Perth Arena silently judges artists who can’t fill it. Curtains shroud the furthest corners of the nosebleed section, offering performers the false, almost sarcastic suggestion of a full house. It’s an arena that literally throws shade.
Bruce Springsteen can play here three nights, at capacity, without a valance in sight. Lady Gaga’s last appearance, however, required some drapery in the top tiers. I once – reluctantly – covered a YouTubers convention at the Arena that not only required dropped curtains round the back, but a pushed-forward stage too. Sometimes, even filling the front seats is an issue.
If Stevie Nicks or support act Chrissie Hynde and the Pretenders were disheartened by the presence of the venue’s fabric screens, they didn’t show it. On the first Australian stop of Nicks’ 24 Karat Gold Tour, the rock legends filled the (admittedly, few) empty spaces with their commanding voices and charisma. The crowd, in turn, let them know how loved they were, at a volume akin to a sold-out stadium, throughout their marathon three-and-a-half-hour concert.
Of course, the colliding fandoms of Nicks and Hynde made for interesting cohabitation, with scores of women in black peasant blouses and top hats passing men in tattered Suzi Quatro tees. There were capes. There were shawls. There were burly dudes in AC/DC shirts. It was like an impromptu Ren Faire hosted in Mad Max’s Bartertown.
Hynde walked out wearing her own merch – for the Pretenders, naturally – and delivered a rousing rockabilly set, with only one tender singalong in Hymn to Her. It was the band’s first gig since Hynde angrily stormed off stage in Dubai last week, calling the audience “cunts” after they declined to put away their phones. During just their second song, Hynde began yelling out to the front rows, “Put your camera away,” which may not have been the “exclusive” interaction those guests had hoped for when they shelled out $500 for the Gold VIP package.
Meanwhile, from the safety of the stalls, a man and woman struggled with the flash function of their iPhone camera as they tried to capture – in focus – themselves, their beers and the Jumbotron. Sitting behind them, you start to see where Hynde is coming from.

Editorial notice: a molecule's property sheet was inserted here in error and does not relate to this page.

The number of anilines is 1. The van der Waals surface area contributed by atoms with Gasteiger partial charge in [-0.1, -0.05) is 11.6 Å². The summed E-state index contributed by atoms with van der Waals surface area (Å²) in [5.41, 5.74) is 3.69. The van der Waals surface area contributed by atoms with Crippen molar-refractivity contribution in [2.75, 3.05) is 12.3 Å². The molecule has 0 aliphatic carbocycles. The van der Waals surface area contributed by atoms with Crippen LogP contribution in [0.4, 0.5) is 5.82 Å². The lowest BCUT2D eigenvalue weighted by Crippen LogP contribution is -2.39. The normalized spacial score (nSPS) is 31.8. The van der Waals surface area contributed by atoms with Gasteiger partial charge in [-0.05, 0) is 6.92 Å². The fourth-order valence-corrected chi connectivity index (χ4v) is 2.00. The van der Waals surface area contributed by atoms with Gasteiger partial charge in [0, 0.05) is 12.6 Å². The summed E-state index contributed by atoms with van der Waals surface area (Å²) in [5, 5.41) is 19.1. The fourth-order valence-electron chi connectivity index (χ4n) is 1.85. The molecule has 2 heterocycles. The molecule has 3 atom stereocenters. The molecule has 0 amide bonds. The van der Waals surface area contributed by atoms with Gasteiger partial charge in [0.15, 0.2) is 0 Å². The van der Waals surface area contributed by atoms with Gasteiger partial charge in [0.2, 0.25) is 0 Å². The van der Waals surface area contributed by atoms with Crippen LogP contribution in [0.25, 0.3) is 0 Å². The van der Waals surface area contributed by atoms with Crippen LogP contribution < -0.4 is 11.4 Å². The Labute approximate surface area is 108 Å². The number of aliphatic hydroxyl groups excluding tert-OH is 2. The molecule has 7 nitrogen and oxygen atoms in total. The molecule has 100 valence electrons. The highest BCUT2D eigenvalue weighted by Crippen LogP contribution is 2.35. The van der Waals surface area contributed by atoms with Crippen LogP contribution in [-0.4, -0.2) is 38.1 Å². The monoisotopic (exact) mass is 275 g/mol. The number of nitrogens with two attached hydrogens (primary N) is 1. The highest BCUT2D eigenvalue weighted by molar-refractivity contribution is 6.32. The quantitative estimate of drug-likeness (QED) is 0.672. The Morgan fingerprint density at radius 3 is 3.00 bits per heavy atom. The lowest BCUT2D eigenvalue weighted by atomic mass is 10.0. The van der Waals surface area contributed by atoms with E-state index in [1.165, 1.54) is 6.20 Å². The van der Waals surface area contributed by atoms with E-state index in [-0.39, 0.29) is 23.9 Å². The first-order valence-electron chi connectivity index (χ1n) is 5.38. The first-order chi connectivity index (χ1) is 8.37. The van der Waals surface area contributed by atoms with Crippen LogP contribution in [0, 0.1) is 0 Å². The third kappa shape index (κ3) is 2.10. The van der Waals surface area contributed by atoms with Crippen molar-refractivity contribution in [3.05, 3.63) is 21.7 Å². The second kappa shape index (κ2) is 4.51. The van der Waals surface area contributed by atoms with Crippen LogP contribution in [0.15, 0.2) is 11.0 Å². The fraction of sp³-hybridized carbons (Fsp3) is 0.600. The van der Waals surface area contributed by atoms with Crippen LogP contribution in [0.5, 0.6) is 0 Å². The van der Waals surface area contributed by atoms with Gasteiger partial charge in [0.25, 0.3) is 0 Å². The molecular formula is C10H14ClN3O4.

As the set wore on, her fans grew more excitable; a lone woman rushed the stage and began gyrating against the barricade, while a security guard could only impotently squat beside her and beg her to stop. Hynde took it in stride, cheerfully handing the woman a coveted guitar pick. Lord knows what would have happened if she’d been toting a camera phone.
Closing with Hynde’s signature final cry from Brass in Pocket, the Pretenders exited, allowing the stage to be reset in the style of a seance, complete with teardrop light globes and rustic chandeliers. Imagine The Craft, as furnished by Pottery Barn.
Nicks emerged to perform the solo songs from her “dark trunk” in a voice untarnished by age. For almost each tune, she provided an airy, long-winded, ultimately enchanting tale of origin, detailing failed relationships and fortuitous collaborations with Prince and Tom Petty. She ended by thanking Perth for helping her through the first show since the passing of her dear friend Tom.
Many of the personal stories were delightful. Others – like how she taught Prince to start ruching his pants – could barely be classified as trivia, yet the audience received them happily. Even generic platitudes inspired rousing ovations, like when Nicks reminded us to “follow your dreams”. An emphatic fan nearby, in a fit of positive reinforcement, was moved to reply: “YES!”
After her rollicking Tom Petty collaboration Stop Draggin’ My Heart Around (with Hynde in the place of Petty) and Fleetwood Mac’s classic Gypsy, Nicks settled into a groove of less familiar but personal tracks. At least one person grew restless in her seat. “Come on Stevie, play some normal songs,” she screamed. It would be at least another hour before Nicks and her eight-piece band answered that request, with the wild, one-two punch of Gold Dust Woman and the still-electrifying Edge of Seventeen, followed by Rhiannon in the encore.
She relied on just a piano and acoustic guitar for the closer, the fittingly reflective and melodious Landslide. The crowd in unison held their cameras up to capture the moment for posterity, and from above, it looked like fireflies had descended. It was Nicks’ most powerful moment of white witchery: turning our phones into more light fixtures. And to think Chrissie Hynde would have had us throw them away.
• Stevie Nicks and the Pretenders’ Australian tour continues through South Australia, New South Wales, Queensland and Victoria in November